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Verizon Takes FCC To Court Over Net Neutrality

Verizon Wireless logo.

Right now, the internet remains relatively open because of an order set by the Federal Communications Commission in 2010.  The order is designed to maintain net neutrality and keep content on the web open to all.

But Verizon is challenging that idea.

The internet provider argued this week that the federal government does not have the authority to regulate broadband internet.  Opening arguments for the Verizon v. FCC case on net neutrality were heard Monday by the D.C. Circuit Court.  The ruling on this case could change the way internet access is provided.

Net neutrality entails that internet service providers be neutral to the content their customers consume and therefore cannot block or slow customers’ content use.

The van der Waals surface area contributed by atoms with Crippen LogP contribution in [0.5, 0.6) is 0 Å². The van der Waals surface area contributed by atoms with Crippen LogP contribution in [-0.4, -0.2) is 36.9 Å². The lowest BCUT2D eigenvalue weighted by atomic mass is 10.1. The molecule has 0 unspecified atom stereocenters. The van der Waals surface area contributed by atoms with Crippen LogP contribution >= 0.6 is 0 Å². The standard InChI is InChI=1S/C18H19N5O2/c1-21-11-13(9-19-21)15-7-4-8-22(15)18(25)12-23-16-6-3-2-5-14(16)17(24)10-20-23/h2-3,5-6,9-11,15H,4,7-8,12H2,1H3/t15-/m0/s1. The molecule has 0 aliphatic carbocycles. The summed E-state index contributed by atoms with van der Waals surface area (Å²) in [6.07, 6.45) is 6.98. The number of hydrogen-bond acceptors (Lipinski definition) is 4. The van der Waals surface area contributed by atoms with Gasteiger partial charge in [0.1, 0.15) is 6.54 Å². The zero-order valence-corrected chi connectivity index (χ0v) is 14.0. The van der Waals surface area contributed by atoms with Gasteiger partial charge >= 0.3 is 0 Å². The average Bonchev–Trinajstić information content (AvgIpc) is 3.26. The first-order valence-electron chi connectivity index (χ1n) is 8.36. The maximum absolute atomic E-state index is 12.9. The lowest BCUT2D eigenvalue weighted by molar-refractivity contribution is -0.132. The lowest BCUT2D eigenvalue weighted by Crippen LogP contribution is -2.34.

This Friday on Noon Edition, we’ll talk about net neutrality with telecommunications lawyers and businesses to see what the outcome of this case could mean for the future of the internet.

You can join us for a live chat at WFIU.ORG/NoonEdition, follow us on Twitter at Noon Edition or call into the program at 812-855-0811 or 1-877-285-WFIU (9348).

Noon Edition airs Friday at 12 p.m.


Barbara Cherry, J.D., Ph.D., Professor, Department of Telecommunications, Indiana University

 Cullen McCarty, Executive Vice President, Smithville Communications


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